Transition can be difficult for anyone because change is difficult. It is normal to feel emotional and even at a loss, especially in the beginning. People mourn — even if they don't realize it — leaving behind a job and its schedule and built-in network and way of life. It can take time to adjust.
It can be especially hard if retirement was forced upon you earlier than you planned, as in Gene's story.
Gene, an executive, felt betrayed when he was suddenly forced to retire without even being included in the decision-making. He was mad, sad, and confused. He mourned the job loss for six months. Then he began to take control with specific steps, including signing up for training to do taxes and attending our Reboot Your Life Retreat. At the end of a year, he had re-geared his life to a new norm in which he does people's taxes as a volunteer and is on the advisory board of a small company. He has reduced his expenses by moving to a smaller house, and he took an RV trip to see family and reconnect to himself. He says, "Life is good."
Practicalities of Transition
Several major themes relate to the practicality of transition. Retirees — whatever they are doing once they leave the full-time professional structure on which they have depended and in which they have functioned — ask, "Where's the IT desk?" They also ask about the support they need from bankers to brokers, career advisors and mentors, health and wellness experts, and more. In short: "Where is my support team?!" We suggest building your own advisory Team of Experts, and we offer ideas and resources throughout the book.(Continues…)
Excerpted from "The Retirement Boom"
Copyright © 2016 Catherine Allen, Nancy Bearg, Rita Foley, and Jaye Smith.
Excerpted by permission of Red Wheel/Weiser, LLC.
All rights reserved. No part of this excerpt may be reproduced or reprinted without permission in writing from the publisher.
Excerpts are provided by Dial-A-Book Inc. solely for the personal use of visitors to this web site.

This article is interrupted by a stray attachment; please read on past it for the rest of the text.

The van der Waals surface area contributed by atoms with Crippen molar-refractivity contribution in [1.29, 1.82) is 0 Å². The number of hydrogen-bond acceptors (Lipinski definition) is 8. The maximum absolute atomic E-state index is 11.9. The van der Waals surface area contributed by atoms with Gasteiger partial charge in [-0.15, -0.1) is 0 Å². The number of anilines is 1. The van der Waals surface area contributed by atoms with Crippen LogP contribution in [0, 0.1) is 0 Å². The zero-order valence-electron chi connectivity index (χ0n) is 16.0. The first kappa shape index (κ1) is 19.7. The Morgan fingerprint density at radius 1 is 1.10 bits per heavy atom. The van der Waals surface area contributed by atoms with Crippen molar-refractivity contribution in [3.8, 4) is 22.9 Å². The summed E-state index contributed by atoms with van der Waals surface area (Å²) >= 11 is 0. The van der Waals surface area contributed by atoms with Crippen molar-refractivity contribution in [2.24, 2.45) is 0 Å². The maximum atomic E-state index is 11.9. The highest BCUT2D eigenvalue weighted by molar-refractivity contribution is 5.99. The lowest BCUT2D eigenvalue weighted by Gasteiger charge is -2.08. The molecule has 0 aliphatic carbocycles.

Table of Contents
Foreword Alan Webber 11
Chapter 1 The "R" Word: Reboot and Reinvent Rather Than Retire 15
Chapter 2 Planning and Designing Your Reinvention 27
Chapter 3 Making Your Money Last 51
Chapter 4 Reinventing Into New Work 75
Chapter 5 What Will I Do With My Time? 95
Chapter 6 Retirement Robbers and Other Challenges 115
Chapter 7 Renegotiating Life at Home 135
Chapter 8 Most Important of All: Your Health 147
Chapter 9 Leaving Your Legacy 165
Chapter 10 Simplifying Your Life and Living a Life of Passion 183
Appendix: Recommended Resources by Chapter 207
About the Authors 247
Most Helpful Customer Reviews
A useful, empowering and enjoyable read packed with stories and information. I'm 25+ years from retirement, but I had heard about these co-authors' style and it's never too early to start thinking about or planning on this topic, especially in view of semi-recent economic events. So much on this topic can be scary or dry. This book, however, is story-filled, information-packed and an enjoyable and empowering read. I hadn't really thought about it before, but especially enjoyed the "Leaving your legacy" chapter-- defining and acting on your values, gifts to your family and/or society, of time, money or being a role model - eye-opening, compassionate, very thought-full. I highly recommend it for all boomers, but also for us GenX-ers who like to think ahead. I may pick up a few for holiday gifts.
This is a "must buy" for anyone entering their retirement phase, and who want to reinvent themselves and reboot!